Universität Bonn

Abteilung für Asiatische und Islamische Kunstgeschichte


Pavilion on Ponnur Hill

At the summit of the sacred hill in Ponnur, a large glass pavilion has been raised. Inside the pavilion, the pādukā foot imprints of Kundakunda Ācārya, an important reformer and mythic figure from the Digambara sect, mark the spot of his achievement of full enlightenment (kevala-jñāna). The caraṇa (foot imprints) and an image of Mahāvīra have been placed in a small pavilion in the middle of three squares, on the outer side of a three by three square pavilion. While this concrete built structure has four central supporting pillars, it still follows the open layout of hall type temples. The temple is a glass construction and admits ample light, typical of similar hall temple constructions elsewhere in India. By being flooded with light, this latter, as well as many other hall type temples in the south, are far removed from the long tradition of extended lines of dark, and increasingly confined halls, so popular in this wider region during former centuries.

Ponnur Hill seen from below © Julia A.B. Hegewald
Pavilion at the summit © Julia A.B. Hegewald
View into the pavilion © Julia A.B. Hegewald

Ādinātha Mandir

A relatively rare example of a courtyard-house Jaina temple in the south of India, is the Ādinātha Mandir, also known as Śrī Ādīśvara Jinā-laya, in the monastic complex at the foot of Ponnur hill. This large and complex double temple is contained inside a walled compound, which contains a small temple, dedicated to Kundakunda, and a further, even larger samavasaraṇa (preaching hall of a Jina), housed inside a separate temple structure (see below, Samavasaraṇa Temple).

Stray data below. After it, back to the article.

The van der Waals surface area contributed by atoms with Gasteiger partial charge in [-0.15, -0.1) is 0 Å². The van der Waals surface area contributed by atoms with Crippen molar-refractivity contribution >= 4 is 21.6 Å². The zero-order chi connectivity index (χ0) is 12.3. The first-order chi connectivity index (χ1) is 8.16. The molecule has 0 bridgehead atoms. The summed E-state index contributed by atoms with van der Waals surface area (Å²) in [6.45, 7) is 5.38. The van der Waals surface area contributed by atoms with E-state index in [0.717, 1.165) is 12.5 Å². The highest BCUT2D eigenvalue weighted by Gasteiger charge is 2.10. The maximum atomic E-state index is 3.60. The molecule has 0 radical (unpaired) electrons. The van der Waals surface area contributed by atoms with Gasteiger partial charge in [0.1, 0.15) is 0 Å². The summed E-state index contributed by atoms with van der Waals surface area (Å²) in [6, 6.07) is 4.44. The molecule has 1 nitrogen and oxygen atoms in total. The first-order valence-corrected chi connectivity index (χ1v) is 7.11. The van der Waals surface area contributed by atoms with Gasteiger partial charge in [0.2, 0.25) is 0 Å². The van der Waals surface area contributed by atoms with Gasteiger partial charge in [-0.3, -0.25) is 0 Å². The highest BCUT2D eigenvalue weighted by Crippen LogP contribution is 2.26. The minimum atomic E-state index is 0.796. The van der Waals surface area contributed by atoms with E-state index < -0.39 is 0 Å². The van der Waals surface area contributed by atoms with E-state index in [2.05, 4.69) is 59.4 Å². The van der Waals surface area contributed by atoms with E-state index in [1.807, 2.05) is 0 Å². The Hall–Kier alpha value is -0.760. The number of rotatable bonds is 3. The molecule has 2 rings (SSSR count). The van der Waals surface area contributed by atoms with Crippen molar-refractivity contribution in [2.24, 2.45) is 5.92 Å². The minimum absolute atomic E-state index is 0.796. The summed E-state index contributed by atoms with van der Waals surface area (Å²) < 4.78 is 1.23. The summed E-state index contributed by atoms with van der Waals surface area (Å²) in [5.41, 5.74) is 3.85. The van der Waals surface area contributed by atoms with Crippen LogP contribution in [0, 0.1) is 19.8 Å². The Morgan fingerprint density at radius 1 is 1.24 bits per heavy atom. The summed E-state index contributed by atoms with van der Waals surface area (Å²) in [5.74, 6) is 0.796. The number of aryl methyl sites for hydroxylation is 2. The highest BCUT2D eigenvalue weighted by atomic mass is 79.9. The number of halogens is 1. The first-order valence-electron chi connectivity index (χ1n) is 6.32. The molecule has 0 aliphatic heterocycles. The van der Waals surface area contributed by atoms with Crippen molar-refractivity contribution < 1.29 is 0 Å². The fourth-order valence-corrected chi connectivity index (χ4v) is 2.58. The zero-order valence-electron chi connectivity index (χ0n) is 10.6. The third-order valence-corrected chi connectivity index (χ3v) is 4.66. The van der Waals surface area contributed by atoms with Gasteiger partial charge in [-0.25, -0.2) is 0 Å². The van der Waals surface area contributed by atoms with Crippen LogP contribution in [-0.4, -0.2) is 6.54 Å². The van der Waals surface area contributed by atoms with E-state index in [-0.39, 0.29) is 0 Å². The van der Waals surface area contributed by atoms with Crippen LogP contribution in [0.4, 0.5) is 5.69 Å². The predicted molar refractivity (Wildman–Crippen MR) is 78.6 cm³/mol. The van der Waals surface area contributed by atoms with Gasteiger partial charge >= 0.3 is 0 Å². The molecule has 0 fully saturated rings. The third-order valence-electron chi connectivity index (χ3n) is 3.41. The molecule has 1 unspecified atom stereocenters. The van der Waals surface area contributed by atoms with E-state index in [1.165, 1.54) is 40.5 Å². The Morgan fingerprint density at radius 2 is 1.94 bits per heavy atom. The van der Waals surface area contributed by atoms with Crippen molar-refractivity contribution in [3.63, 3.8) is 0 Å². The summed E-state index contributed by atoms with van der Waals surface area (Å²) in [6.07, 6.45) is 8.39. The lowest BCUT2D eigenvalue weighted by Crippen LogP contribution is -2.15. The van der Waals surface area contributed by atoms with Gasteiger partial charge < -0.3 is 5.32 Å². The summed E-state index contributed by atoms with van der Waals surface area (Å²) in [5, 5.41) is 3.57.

To the west side of the large square open courtyard of the Ādinātha Mandir is a shallow porch, extending along the entire side of the court. Parallel to this narrow porch, runs a much deeper elongated shrine area. It contains two large sculptural samavasaraṇa representations, one on an octagonal and the other on a circular plan. Five small but deep individual shrines protrude from the long western wall of the wide shrine hall. These additional individual image chambers contain a multitude of further sculptures and cosmological representations, as well as a very large sahasra-kūṭa (pyramidal structure decorated with Jina figures), housed in the second sanctum from the left. Remarkable is that although courtyard temples are relatively rare in the region, this example is highly complex. This complexity has been further enhanced by being a double temple combination. The courtyard section has a large neighbouring interconnected temple element to the south. This is a cosmological temple, venerating the concept of Nandīśvara-dvīpa (eighth island-continent of the Jaina cosmos).

View to shrine area on the west side of the temple © Julia A.B. Hegewald
Samavasaraṇa © Julia A.B. Hegewald
Cosmological shrine, housing a model of the eighth island continent of the Jaina cosmos © Julia A.B. Hegewald

Samavasaraṇa Temple (Samosaraṇ Temple)

The Samavasaraṇa Temple in the monastic complex at Ponnur is a circular temple structure. It houses a large-scale representation of a samavasaraṇa with four māna-stambhas raised in the cardinal directions.

Outside view of the Samavasaraṇa Temple © Julia A.B. Hegewald
Inside view © Julia A.B. Hegewald
Cosmological diagram inside the temple © Julia A.B. Hegewald

Ādinātha Digambara Jaina Temple

The Ādinātha Digambara Jaina Temple in Ponnur village comprises a relatively large complex.  A collection of various altars and pillars can be found axially aligned in front of the temple. The hall of the temple can be entered from the front (east) and the north sides of the hall. It exhibits cosmological paintings on its side walls, and auspicious kolam designs on the floor. An additional shrine dedicated to Kuṣamāṇḍinī protrudes from the west side. The compound of the Ādinātha Digambara Jaina Temple also contains a a glased pavilion, which houses a seated representation of Kundakunda and marks the site of this important teacher’s first sermon.

View towards the temple from the southeast © Julia A.B. Hegewald
View towards the shrine © Julia A.B. Hegewald
Three-dimensional representations of the nine celestial gods © Julia A.B. Hegewald
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